Search Results

You are looking at 1 - 10 of 3,427 items for :

  • Maritime Continent x
  • All content x
Clear All
Cheng-Han Wu and Huang-Hsiung Hsu

above treat the earth as an aquaplanet and ignore the existence of tropical topography and the land–sea contrast. Recent studies have demonstrated that the topographic effect is likely important in the Maritime Continent where the topography and land–sea contrast are particularly complicated ( Fig. 1a ). In a study of the MJO during the boreal summer, Hsu et al. (2004) revealed that the MJO does not propagate smoothly eastward, as an equatorial wave does. Instead, it is a combination of stationary

Full access
T. D. Keenan and R. E. Carbone

approach undertaken by Carbone et al. (2002) . Spanning the midlatitudes to equatorial regions, precipitation is related to such diverse forcing as monsoons, frontal zones, and subtropical influences under widely varying environmental flow. This occurs over a low-lying and generally arid continent with little terrain above 2 km. In the equatorial zones of the Maritime Continent there is significant terrain extending to 4–6-km height. With this in mind, the association of such diverse influences upon

Full access
Casey R. Densmore, Elizabeth R. Sanabia, and Bradford S. Barrett

addition, no known studies have found a QBO–MJO relationship beyond extended boreal winter (November–March) or considered potential relationships between QBO and the boreal summer intraseasonal oscillation (BSISO; Lawrence and Webster 2002 ). Therefore, a need exists to continue to investigate the QBO–MJO relationship, particularly using methods that identify the QBO at more than one vertical level and in different seasons. A focal point for this analysis is the MJO transit over the Maritime Continent

Full access
Jian-Hua Qian

1. Introduction The Maritime Continent [a term coined by Ramage (1968) , hereafter denoted by MC] consists of a multitude of large and small islands and seas off Southeast Asia. Many islands in the MC are mountainous ( Fig. 1a ). This paper analyzes regional climate processes associated with the diurnal cycles of precipitation and winds over the MC. Understanding of these small-scale processes is important for improving regional climate predictability, which is critical to the enhancement of

Full access
James H. Ruppert Jr., Xingchao Chen, and Fuqing Zhang

1. Introduction The diurnal cycle is the leading mode of rainfall variability in many regions of the world, particularly in tropical islands and in continental regions adjacent to warm waters ( Dai 2001 ; Ohsawa et al. 2001 ; Yang and Slingo 2001 ; Neale and Slingo 2003 ; Nesbitt and Zipser 2003 ; Yang and Smith 2006 ; Kikuchi and Wang 2008 ; Johnson 2011 ; Ruppert et al. 2013 ; Chen et al. 2016 ). The Maritime Continent (MC) is exemplary for this, where prominent land–sea breeze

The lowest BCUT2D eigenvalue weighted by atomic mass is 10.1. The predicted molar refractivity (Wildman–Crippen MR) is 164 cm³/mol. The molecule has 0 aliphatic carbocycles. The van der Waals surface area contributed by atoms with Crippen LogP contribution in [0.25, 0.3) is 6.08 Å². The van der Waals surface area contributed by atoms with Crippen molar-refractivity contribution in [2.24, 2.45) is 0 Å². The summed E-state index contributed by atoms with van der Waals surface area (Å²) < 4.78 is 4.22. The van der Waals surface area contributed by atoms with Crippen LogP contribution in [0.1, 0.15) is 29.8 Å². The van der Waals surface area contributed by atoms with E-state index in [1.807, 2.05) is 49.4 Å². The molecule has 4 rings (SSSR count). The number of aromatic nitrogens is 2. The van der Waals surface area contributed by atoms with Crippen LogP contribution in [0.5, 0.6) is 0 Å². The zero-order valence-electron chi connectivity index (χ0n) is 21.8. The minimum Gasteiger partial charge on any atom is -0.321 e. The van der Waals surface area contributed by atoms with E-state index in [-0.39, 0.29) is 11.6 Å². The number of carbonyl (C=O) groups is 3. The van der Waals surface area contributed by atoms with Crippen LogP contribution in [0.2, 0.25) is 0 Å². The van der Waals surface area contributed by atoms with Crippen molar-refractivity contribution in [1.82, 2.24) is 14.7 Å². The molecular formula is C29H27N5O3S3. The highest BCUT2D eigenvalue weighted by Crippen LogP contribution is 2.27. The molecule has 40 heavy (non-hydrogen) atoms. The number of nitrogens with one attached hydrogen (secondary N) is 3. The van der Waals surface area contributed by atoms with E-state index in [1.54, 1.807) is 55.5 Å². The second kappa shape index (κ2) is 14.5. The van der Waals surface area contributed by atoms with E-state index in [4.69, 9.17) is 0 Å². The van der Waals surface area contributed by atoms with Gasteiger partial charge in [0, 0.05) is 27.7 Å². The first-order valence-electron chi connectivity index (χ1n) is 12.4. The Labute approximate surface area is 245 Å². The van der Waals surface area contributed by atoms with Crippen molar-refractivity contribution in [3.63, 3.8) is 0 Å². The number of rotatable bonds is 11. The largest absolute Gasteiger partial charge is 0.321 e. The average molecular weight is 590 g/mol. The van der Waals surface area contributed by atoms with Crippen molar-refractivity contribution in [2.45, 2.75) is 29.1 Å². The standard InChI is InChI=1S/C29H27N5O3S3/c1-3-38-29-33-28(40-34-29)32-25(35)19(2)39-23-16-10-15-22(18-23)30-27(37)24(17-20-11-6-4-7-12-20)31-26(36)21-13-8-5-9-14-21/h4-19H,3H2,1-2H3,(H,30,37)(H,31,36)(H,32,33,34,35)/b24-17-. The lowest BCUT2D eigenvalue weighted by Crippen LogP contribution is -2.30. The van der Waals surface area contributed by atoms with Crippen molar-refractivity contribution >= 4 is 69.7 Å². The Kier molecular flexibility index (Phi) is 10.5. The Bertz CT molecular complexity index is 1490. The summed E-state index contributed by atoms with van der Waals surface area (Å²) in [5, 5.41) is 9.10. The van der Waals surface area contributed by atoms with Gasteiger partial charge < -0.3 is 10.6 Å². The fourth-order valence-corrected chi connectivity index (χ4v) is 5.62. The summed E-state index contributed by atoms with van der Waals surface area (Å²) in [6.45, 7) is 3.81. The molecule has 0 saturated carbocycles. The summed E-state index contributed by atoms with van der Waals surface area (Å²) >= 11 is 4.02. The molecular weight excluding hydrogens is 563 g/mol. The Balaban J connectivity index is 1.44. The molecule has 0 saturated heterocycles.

Free access
Jiahao Lu, Tim Li, and Lu Wang

1. Introduction The Maritime Continent (MC) is located in the center of the warm pool connecting the tropical Indian Ocean and western Pacific ( Fig. 1 ). It consists of many islands and shallow oceans with complex land–sea and topography distributions. With abundant moisture, the MC is one of the wettest regions on Earth, with a large annual amount of precipitation. The latent heat release from the precipitation drives the atmospheric circulation throughout the tropics and even affects the

Restricted access
Lei Song and Renguang Wu

key role in the temperature variations over East Asia. Abdillah et al. (2018) studied the westward or eastward location of cold anomalies over East Asia and found that the location of cold anomalies is related to where the MJO-related tropical heating is situated. These studies consistently showed the occurrence of cold anomalies over eastern China in association with the MJO convection over the tropical Indian Ocean. However, it is not clear if the tropical heating over the Maritime Continent

Full access
Andung Bayu Sekaranom and Hirohiko Masunaga

1. Introduction The Maritime Continent (MC), as introduced by Ramage (1968) , defines an archipelagic area over the tropics and is primarily characterized as one of the highest precipitation areas on Earth. The MC covers a wide area that surrounds Southeast Asian countries between the Indian Ocean and the Pacific Ocean, that is, peninsular Malaysia, Singapore, Indonesia, Brunei, Timor, and New Guinea ( Qian 2008 ). Considerable amounts of precipitation occur over the MC because of a

Full access
Muhammad E. E. Hassim and Bertrand Timbal

1. Introduction The Maritime Continent (MC) is one of the warmest and wettest regions on Earth. Situated within the tropical warm pool between the Indian and Pacific Oceans, the Maritime Continent separates mainland Asia from Australia with its unique geography of landmasses surrounded by very warm (≥28°C) seas. The region itself comprises several large mountainous islands (Sumatra, Kalimantan, Java, Sulawesi, and New Guinea), the Malay Peninsula, the Philippines, and thousands of other smaller

Open access
Rebecca L. Gianotti, Dongfeng Zhang, and Elfatih A. B. Eltahir

1. Introduction The Maritime Continent is a vitally important region for global rainfall and circulation processes, due to large inputs of heat and moisture into the upper troposphere from intense convection in the region. Therefore, accurate simulation of the climate of the Maritime Continent region is critical for simulations of both regional and global circulations under current and future climate conditions ( Neale and Slingo 2003 ). But future changes to the climate of this region still

Full access